I think I’ve mentioned this before, but I work at a prestigious Islamic high school in Thailand, about an hour north of Kota Bharu. A couple weeks ago, I was griping about a knot of loud boys outside the office, and one of the older homeroom teachers explained that they’re “like [our openly gay coworker].” Not in any awkward way — just to explain why nobody else was concerned about the noise level.

    I then told her that, actually, I had been happily surprised to see how matter-of-fact people in the south were about sex and sexualities. She looked at me like I was crazy and said, “Well, of course; there’s people like that everywhere. Why would it be different here?” And this is no touchy-feely school — one of my 8th graders is going to be expelled for snacking during Ramadan and students who play hooky during prayers are publicly punished.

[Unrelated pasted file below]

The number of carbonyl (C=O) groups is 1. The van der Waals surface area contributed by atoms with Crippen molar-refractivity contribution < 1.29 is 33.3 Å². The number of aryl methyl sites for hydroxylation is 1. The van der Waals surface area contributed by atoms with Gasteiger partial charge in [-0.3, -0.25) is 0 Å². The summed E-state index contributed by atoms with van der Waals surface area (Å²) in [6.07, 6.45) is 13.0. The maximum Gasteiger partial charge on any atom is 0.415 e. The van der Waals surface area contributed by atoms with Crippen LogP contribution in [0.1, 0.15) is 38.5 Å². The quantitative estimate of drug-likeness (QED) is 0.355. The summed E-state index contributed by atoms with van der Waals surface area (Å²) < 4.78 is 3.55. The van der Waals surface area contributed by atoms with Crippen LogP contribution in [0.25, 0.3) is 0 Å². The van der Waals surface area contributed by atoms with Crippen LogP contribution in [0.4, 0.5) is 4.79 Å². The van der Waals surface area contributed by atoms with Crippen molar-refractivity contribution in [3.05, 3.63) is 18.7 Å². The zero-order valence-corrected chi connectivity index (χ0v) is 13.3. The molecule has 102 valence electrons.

Wouldn’t that be some fascinating research, if someone looked at perceptions of and discourse around things sexual in both Kelantan and Narathiwat? I know, the original post is about KL, but Kelantan would be even more dramatic for its proximity — geographic and cultural — to southern Thailand and its conservatism. It might be a bit of a reality check for those elements in Malaysian Malay-Muslim society who would claim that “people like us” don’t talk about (or do or whatnot) such things.

    Or it would convince them, more than any century-old colonial treaty, that Patani is actually Siamese. :P

  • Sara Yasin

    I agree. I didn’t know about a lot of this! Great work :)

  • Cycads

    Ops. I didn’t realise that that was the impression I was giving! Sorry, I didn’t phrase that very well. Thanks for pointing that out.

  • Cycads

    I’m not sure what happened to my comment, it looks like it’s either disappeared or deleted. Anyway, I just wanted to say…